For almost a decade the only estimate of the amount of antibiotics used by the meat industry on farm animals came from Union of Concerned Scientists who put the estimate at about 70% of antibiotics sold in United States. Newly released data by the Food and Drug Administration (FDA) shows that ten years later the numbers are even higher. As discussed by Ralph Loglisci, the Project Director of John Hopkins Healthy Monday Project, the FDA data showed that almost 80% of the total number of antibiotics sold in 2009 were reserved for livestock and poultry.
Why should you care? Chew on this: antibiotics are losing their effectiveness and your dinner is a large contributing factor.
Antibiotics are fed to animals to promote growth and to negate hazardous conditions created by the factory-style practice of confining large numbers of animals into overcrowded containment areas commonly known as CAFOs (confined animal feeding operations) or IFAPs (industrial farm animal productions). As Ben Lilliston of the Institute for Agriculture and Trade Policy wrote,
Bacteria in these factory farms are exposed to low levels of antibiotics for long periods of time. These conditions create a perfect formula for breeding bacteria resistant to many or all of these antibiotics. What’s worse is that many of the antibiotics used to raise factory farmed animals (without any prescription) are identical or nearly so to the prescription drugs doctors rely upon for treating sick human patients.
While the meat industry wants to deny the undeniable, the fact is that the world’s prominent medical, agricultural, and veterinary authorities have reached a consensus that antibiotic overuse in animal agriculture is contributing to serious human public health problems.
“[T]here is unequivocal evidence and relationship between [the] use of antibiotics in animals and [the] transmission of antibiotic-resistant bacteria causing adverse effects in humans,” testified Rear Admiral Ali S. Khan this past summer before the House Energy and Commerce Committee. Dr. Ali Khan is currently Assistant Surgeon General and Director of Office of Public Health Preparedness and Response.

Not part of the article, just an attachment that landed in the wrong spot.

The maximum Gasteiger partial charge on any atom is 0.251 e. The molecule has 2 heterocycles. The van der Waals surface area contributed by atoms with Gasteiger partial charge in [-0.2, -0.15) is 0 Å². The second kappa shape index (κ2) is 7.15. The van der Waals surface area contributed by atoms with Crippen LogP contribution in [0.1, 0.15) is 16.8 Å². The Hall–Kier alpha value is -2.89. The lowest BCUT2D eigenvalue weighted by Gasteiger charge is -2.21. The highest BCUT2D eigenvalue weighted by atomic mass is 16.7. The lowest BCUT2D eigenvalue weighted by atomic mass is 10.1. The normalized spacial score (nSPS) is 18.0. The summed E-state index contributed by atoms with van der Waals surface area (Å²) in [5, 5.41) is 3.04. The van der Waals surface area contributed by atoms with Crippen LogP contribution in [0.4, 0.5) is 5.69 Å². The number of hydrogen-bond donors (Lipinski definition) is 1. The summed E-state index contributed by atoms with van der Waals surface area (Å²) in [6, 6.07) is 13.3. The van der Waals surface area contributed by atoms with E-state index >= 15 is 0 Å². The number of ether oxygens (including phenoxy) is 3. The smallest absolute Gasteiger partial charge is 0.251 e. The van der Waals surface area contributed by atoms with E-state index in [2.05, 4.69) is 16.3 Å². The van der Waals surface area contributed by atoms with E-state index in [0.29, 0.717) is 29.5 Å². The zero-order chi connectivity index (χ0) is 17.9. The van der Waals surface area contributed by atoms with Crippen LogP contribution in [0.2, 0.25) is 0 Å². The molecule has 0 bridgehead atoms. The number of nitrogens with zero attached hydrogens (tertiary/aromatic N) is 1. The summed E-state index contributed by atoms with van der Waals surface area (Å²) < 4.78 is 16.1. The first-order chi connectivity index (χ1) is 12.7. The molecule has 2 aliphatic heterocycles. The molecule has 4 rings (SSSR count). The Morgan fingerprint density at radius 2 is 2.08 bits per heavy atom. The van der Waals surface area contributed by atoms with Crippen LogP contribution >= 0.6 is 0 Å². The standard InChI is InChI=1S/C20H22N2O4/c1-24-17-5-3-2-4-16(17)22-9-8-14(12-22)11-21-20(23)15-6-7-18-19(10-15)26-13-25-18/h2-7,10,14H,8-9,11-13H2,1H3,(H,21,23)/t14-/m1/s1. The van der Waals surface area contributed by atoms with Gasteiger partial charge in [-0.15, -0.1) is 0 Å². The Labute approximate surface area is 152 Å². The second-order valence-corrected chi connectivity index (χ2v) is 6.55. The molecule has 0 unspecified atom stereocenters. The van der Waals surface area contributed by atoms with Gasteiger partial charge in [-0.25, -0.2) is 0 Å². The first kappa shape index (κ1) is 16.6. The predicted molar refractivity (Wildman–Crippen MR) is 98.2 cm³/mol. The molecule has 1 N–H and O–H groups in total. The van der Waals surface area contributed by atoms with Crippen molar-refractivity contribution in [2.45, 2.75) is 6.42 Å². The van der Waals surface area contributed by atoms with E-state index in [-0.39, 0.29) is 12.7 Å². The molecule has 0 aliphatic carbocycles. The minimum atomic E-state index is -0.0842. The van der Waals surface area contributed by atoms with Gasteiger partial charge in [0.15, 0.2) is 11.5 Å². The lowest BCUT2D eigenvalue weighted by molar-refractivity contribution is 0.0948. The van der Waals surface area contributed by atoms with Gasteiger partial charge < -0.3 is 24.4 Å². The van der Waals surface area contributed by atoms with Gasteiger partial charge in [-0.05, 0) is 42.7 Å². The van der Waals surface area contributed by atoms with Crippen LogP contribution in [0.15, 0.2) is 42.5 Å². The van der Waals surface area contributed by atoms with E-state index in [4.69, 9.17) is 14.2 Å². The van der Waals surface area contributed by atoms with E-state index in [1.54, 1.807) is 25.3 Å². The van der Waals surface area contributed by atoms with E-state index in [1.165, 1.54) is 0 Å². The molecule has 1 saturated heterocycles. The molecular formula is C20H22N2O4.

A joint scientific analysis cosponsored by the World Health Organization, the Food and Agriculture Organization of the United Nations, and the World Organization for Animal Health concluded: “[T]here is clear evidence of adverse human health consequences [from agricultural use of antibiotics, including]…infections that would not have otherwise occurred, increased frequency of treatment failures (in some cases death) and increased severity of infections.”
Similarly, Dr. Thomas Frieden, Center for Disease Control director, told Congress this past July that there is “compelling evidence” of “a clear link between antibiotic use in animals and antibiotic resistance in humans.”
It’s not a disaster waiting to happen, it is a disaster happening now.
Antibiotic resistant bacterial infections increase health care costs by over $20 billion each year and increase societal costs by $35 billion. Two million Americans acquire a bacterial infection during their hospital stay every year, and 70 percent of their infections will be resistant to the drugs commonly used to treat them. As a result, every day thirty-eight patients in our hospitals will die of those infections. [Rep. Louise M. Slaughter]
What has the government done to stem the tide of antibiotic resistance? Not enough, many would say. Still, an effort has been made by FDA and certain lawmakers to lessen the severity of this problem by seeking to curb the prophylactic use of antibiotics in healthy animals and the use of antibiotics to promote growth.
This past summer FDA announced voluntary guidelines which recommend that the meat industry stop using antibiotics for purposes of growth promotion (an issue that the FDA has been looking at since the 1970s and has not done anything until now). But that’s not enough say many medical experts and food safety advocates, who argue that FDA’s guidelines need more bite. The American Medical Association and the Infectious Diseases Society of America all find that the FDA’s voluntary rules are not nearly enough to address the severity of antibiotic resistance that now plagues hospitals. These organizations would bar most uses of key antibiotics in healthy animals, including use for disease prevention.
If the FDA Commissioner, Margaret Hamburg recognizes that “[w]e no longer have effective ways to treat serious infectious disease,” why are the FDA guidelines merely voluntary?
There have also been attempts at the Congressional level to address antibiotic overuse in farm animals. Rep. Louise Slaughter, the only microbiologist in Congress, has been trying to get the Preservation of Antibiotics for Medical Treatment Act (PAMTA) passed for years. In 2009 Rep. Slaughter, together with 100 co-sponsors, introduced PAMTA, which would amend the Federal Food, Drug, and Cosmetic Act to withdraw the use of seven classes of antibiotics vitally important to human health from use on factory farms unless animals or herds are sick with disease. The bill never made it out of the committee stage before the end of the Congressional term and was therefore taken off the books.
An official spokesperson for Rep. Slaughter informed GMO Journal that the Congresswoman will be reintroducing PAMTA in this session of Congress. The bill will be mostly the same as that introduced in the 111th session of Congress, with any necessary changes or updates based on new findings and data available. Rep. Slaugher is hoping for support from Republican lawmakers because “after all, public health should not be a partisan issue.”